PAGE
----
As summer winds down and families gear up for back-to-school season, it’s a good time to remember the vital importance of early education.
Study after study shows that the most significant brain development occurs before age 5. Every dollar invested in high-quality early education yields a return as high as $16, in large part due to reduced remedial and special education and improved graduation rates.
As the parent of a toddler, I’ve cherished watching my child’s growth and learning firsthand. Every day my wife and I marvel at the new words and discoveries our daughter encounters.
While there is no substitute for active and engaged parenting, we know that early education, whether preschool, kindergarten or other programs, makes a critical difference in children’s lives.
We also know that expanding access to preschool and kindergarten not only helps our children, but lifts our entire community by unlocking the full potential of our next generation.
That’s why I’ve championed early education programming and access in the Senate. For example, I joined my Senate colleagues to restore $17 million in funds to help our cities and towns transition to full-day kindergarten. Alarmingly, while Massachusetts has a formula for funding elementary and high school, there is no equivalent formula for kindergarten and preschool. I’m working on measures to fix this and move toward universal, full-day preschool and kindergarten.
To this end, I support an initiative that calls for a fully funded early education program for all 3- and 4-year-olds in Massachusetts, along with universal full-day kindergarten. In the Senate, I also championed a recent funding increase for the Boys & Girls Clubs, which provide essential early learning programs across the Commonwealth. I also joined the rest of my Senate colleagues in a bipartisan veto override to restore funding to Preschool Expansion Grants.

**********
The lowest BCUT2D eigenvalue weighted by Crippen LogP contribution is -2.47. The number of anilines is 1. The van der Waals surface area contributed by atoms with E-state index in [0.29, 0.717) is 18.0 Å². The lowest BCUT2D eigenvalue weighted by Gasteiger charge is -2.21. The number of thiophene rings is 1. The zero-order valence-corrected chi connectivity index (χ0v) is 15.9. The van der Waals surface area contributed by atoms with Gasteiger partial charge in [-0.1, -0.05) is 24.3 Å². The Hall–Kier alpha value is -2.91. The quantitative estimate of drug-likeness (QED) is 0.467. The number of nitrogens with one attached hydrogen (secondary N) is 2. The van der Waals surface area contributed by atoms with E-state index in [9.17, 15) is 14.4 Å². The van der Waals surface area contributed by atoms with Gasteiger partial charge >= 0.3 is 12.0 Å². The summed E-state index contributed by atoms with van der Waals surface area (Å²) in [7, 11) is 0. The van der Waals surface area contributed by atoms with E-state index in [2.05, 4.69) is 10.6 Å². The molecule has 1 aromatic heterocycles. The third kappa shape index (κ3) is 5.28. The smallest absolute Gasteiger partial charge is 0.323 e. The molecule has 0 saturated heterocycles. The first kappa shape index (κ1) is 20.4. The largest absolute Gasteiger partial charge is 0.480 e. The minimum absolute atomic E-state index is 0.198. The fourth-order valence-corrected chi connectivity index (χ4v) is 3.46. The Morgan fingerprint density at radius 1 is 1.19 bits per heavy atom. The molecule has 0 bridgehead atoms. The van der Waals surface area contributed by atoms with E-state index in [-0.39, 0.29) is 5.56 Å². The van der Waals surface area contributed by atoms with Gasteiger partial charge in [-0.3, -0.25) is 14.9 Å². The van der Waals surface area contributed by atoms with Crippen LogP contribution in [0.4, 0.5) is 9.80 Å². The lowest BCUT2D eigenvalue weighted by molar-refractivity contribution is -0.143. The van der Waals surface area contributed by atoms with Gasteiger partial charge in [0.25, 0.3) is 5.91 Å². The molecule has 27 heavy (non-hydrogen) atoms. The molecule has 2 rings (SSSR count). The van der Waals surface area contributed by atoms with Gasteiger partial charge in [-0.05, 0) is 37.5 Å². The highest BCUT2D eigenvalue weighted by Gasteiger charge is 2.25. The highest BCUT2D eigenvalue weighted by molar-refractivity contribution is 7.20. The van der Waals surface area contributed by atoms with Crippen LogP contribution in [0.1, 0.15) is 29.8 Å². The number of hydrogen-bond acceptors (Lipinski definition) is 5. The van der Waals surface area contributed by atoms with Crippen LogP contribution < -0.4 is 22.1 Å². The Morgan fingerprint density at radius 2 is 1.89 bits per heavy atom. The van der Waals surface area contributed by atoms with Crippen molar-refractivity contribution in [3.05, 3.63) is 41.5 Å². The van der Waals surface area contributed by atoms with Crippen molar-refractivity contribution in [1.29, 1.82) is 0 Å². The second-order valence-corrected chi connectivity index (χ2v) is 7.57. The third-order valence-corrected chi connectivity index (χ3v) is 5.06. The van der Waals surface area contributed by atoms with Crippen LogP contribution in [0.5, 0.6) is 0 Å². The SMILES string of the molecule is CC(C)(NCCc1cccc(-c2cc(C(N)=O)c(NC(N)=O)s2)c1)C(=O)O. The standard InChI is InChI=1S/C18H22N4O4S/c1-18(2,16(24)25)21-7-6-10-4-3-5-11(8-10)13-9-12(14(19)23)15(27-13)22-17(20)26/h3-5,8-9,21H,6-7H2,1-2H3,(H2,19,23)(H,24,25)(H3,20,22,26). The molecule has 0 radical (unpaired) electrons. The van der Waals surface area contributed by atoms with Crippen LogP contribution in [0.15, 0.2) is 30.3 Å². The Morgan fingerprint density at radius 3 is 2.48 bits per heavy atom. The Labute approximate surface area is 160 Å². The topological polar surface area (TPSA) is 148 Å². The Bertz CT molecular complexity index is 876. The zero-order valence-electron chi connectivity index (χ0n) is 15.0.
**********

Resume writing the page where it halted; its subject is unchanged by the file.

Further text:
We also have great examples of innovative work happening locally.
For example, I co-sponsored an increase in state funding to Square One, based in Springfield and one of the most respected early education providers in Massachusetts, as well as to Talk/Read/Succeed!, a local nonprofit that promotes early literacy.
In addition, I’ve worked closely with Link to Libraries, an organization based in Hampden that has donated over 230,000 books to local elementary schools and leads a program that promotes reading at home. The Davis Foundation, also based in Springfield, provides grants across Hampden County and has done innovative work on early education.
During a recent visit to Brunton Elementary School in Springfield, I sat with a group of kindergarteners as they learned about colors and shapes with a set of wooden blocks. They might not appreciate it just yet, but the education they’re receiving will open a world of possibilities for them and their families in the years ahead.
Our mission as adults is to ensure that those young people, and all young people, have the necessary tools to make the most of their potential.
We’ll all be better off as a result.